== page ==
13. (part 2)Using design thinking to improve professional learning with Jennifer Bairos

Welcome back to the Cohort 21 Face to Face session. This is part 2 of a short series on the podcast chatting with teachers who are actively engaging in the design thinking process to improve one aspect of their practice.

If you have never heard of Cohort 21, it is essentially a community of teachers in and around the province of Ontario who gather together four times a year to plan, refine, and execute action research in their classrooms to improve teaching and learning. I love getting to record conversations with teachers about their journeys with Cohort 21, as I see this professional development as a kind of incubator for educational innovation. If you don’t have access to the Cohort 21 experience, I actually wrote an article on how you can emulate this kind of PD in your own backyard and I’ve linked to it in the show notes.

Today, I talk to Jen Bairos, a middle school French teacher who wants to help her students embrace the ambiguity, uncertainty, and “grey area” of oral communication in another language. Like our guest last week, Mary Ellen Wilcox, Jen hopes to instil in her students a sense of confidence, especially as they try to do something that is actually really hard and they might not be at yet. Mary Ellen and Jen are both Middle School teachers, so the questions relating to building confidence at this developmental stage of children I don’t think is a coincidence.

Let’s get right to it: here is my conversation with Jen Bairos.

One aspect of Jen’s practice that is clear to me when re-listening to this recording is that Jen is modelling for her students exactly the kind of learning that she hopes to inspire in her classroom: she is fully embracing that “grey area” of not quite knowing something. This is basically what I was trying to say at the end of our conversation: when we ask a question that we truly don’t know the answer to, it’s a little scary. I think this is why even as adults who are trying to design action research in our classrooms that we gravitate towards the safe questions that already have the solution in mind. When we ask questions that we genuinely don’t know the answer to, we acknowledge that we don’t know something and I think this is often outside of our wheelhouse as teachers. I can only speak for myself, but I definitely gravitated towards this profession because I liked being a student and getting things right. So when we are putting ourselves in the position of not knowing, it is risky!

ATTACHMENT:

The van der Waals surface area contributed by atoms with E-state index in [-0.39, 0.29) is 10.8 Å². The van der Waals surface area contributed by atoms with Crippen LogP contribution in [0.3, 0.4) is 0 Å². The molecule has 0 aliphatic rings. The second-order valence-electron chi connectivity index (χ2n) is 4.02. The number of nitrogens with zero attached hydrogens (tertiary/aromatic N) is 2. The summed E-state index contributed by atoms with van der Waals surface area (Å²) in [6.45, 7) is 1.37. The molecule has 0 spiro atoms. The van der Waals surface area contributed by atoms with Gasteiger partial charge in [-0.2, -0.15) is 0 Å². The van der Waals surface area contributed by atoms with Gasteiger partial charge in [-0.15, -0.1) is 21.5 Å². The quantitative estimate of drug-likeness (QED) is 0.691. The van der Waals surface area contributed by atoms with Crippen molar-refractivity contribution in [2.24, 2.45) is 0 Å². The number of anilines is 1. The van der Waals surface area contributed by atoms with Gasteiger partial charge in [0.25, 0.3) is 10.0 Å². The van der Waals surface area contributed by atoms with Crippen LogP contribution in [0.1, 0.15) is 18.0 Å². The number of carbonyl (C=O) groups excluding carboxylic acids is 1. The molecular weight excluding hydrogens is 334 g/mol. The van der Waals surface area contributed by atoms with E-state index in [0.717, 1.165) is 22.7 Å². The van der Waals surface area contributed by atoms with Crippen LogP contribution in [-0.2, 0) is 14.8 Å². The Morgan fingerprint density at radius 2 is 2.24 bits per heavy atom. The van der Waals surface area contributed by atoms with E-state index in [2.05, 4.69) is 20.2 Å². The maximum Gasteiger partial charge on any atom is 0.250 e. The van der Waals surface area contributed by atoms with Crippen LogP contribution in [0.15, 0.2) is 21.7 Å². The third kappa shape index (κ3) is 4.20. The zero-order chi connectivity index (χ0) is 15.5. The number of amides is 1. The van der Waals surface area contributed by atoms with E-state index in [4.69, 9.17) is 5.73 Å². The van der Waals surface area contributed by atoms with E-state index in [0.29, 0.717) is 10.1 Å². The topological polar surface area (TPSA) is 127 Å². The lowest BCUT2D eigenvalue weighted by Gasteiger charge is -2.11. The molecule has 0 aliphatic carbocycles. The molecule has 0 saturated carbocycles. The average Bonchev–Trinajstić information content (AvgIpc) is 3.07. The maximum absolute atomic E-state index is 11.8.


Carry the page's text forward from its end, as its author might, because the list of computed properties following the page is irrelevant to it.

This following segment of conversation with Jen happens about two months later. Listen to how her thinking evolves and shifts as she investigates her dilemma a little more closely. Jen is willing to let her learning shift the question she is asking and embrace that beautiful messiness that is learning.

This is the thing about teaching: it is tangled, endlessly complex, and our learning as teachers doesn’t end just because we have finished a unit, a project, a semester, or a year. I loved Jen’s grappling with how she knows that her “end” isn’t going to naturally coincide with the final Face 2 Face session for Cohort 21. And this is exactly how real learning looks. I remember when I participated in the Klingenstein Summer Institute, the head of food services at the Lawrenceville School in New Jersey spoke to our whole group about the the process of improvement. This man ran an incredible kitchen that produced incredible meals that would have made many restaurants blush. His takeaway message was just be 1% better than you were before. Those small incremental improvements add up and after you have been at your practice for 10-15-20 years, you might have made drastic improvements, but only because they built on each other over time.

So for anyone listening that is engaging actively in their own improvement as a teacher, whether through Cohort 21, another PD group, or through your own self-driven inquiry, my advice from my conversation with Jen Bairos is to just be a little better than before and allow yourself to go slow.

That’s all the time we have for today folks, keep slowly getting better, and remember we are teaching tomorrow.

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